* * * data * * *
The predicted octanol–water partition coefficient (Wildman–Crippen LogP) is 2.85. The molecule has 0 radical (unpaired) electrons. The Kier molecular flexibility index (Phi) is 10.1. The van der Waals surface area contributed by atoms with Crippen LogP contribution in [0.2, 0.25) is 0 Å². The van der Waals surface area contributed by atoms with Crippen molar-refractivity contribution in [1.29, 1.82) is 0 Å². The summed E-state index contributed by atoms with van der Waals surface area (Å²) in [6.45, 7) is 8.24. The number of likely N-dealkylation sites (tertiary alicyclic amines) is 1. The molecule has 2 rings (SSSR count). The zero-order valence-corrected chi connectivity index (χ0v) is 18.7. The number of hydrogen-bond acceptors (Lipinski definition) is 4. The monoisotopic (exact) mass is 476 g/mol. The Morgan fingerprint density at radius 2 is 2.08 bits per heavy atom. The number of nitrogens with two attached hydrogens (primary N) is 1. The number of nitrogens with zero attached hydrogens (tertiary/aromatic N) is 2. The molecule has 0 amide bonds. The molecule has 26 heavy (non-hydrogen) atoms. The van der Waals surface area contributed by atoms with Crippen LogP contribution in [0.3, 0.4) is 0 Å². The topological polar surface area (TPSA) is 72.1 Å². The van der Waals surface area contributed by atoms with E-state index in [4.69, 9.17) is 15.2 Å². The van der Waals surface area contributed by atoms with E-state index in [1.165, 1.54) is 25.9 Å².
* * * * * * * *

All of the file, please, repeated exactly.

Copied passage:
The predicted octanol–water partition coefficient (Wildman–Crippen LogP) is 2.85. The molecule has 0 radical (unpaired) electrons. The Kier molecular flexibility index (Phi) is 10.1. The van der Waals surface area contributed by atoms with Crippen LogP contribution in [0.2, 0.25) is 0 Å². The van der Waals surface area contributed by atoms with Crippen molar-refractivity contribution in [1.29, 1.82) is 0 Å². The summed E-state index contributed by atoms with van der Waals surface area (Å²) in [6.45, 7) is 8.24. The number of likely N-dealkylation sites (tertiary alicyclic amines) is 1. The molecule has 2 rings (SSSR count). The zero-order valence-corrected chi connectivity index (χ0v) is 18.7. The number of hydrogen-bond acceptors (Lipinski definition) is 4. The monoisotopic (exact) mass is 476 g/mol. The Morgan fingerprint density at radius 2 is 2.08 bits per heavy atom. The number of nitrogens with two attached hydrogens (primary N) is 1. The number of nitrogens with zero attached hydrogens (tertiary/aromatic N) is 2. The molecule has 0 amide bonds. The molecule has 26 heavy (non-hydrogen) atoms. The van der Waals surface area contributed by atoms with Crippen LogP contribution in [0.3, 0.4) is 0 Å². The topological polar surface area (TPSA) is 72.1 Å². The van der Waals surface area contributed by atoms with E-state index in [4.69, 9.17) is 15.2 Å². The van der Waals surface area contributed by atoms with E-state index in [1.165, 1.54) is 25.9 Å².